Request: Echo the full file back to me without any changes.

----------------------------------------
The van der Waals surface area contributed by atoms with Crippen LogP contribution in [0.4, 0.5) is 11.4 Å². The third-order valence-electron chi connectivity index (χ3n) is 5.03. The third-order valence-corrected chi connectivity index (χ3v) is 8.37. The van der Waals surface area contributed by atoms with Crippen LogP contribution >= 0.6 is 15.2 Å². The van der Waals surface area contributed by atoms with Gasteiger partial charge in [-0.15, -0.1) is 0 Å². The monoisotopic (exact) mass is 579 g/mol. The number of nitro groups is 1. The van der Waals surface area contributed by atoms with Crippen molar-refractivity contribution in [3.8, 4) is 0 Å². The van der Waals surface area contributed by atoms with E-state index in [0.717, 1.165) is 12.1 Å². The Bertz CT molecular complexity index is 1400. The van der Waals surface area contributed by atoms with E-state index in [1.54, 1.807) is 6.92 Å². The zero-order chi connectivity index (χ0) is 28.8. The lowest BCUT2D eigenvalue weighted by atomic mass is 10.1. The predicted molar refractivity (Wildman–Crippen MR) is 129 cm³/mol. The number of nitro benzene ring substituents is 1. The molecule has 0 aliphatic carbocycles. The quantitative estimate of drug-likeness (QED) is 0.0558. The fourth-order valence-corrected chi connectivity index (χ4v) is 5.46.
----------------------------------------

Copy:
The van der Waals surface area contributed by atoms with Crippen LogP contribution in [0.4, 0.5) is 11.4 Å². The third-order valence-electron chi connectivity index (χ3n) is 5.03. The third-order valence-corrected chi connectivity index (χ3v) is 8.37. The van der Waals surface area contributed by atoms with Crippen LogP contribution >= 0.6 is 15.2 Å². The van der Waals surface area contributed by atoms with Gasteiger partial charge in [-0.15, -0.1) is 0 Å². The monoisotopic (exact) mass is 579 g/mol. The number of nitro groups is 1. The van der Waals surface area contributed by atoms with Crippen molar-refractivity contribution in [3.8, 4) is 0 Å². The van der Waals surface area contributed by atoms with E-state index in [0.717, 1.165) is 12.1 Å². The Bertz CT molecular complexity index is 1400. The van der Waals surface area contributed by atoms with E-state index in [1.54, 1.807) is 6.92 Å². The zero-order chi connectivity index (χ0) is 28.8. The lowest BCUT2D eigenvalue weighted by atomic mass is 10.1. The predicted molar refractivity (Wildman–Crippen MR) is 129 cm³/mol. The number of nitro benzene ring substituents is 1. The molecule has 0 aliphatic carbocycles. The quantitative estimate of drug-likeness (QED) is 0.0558. The fourth-order valence-corrected chi connectivity index (χ4v) is 5.46.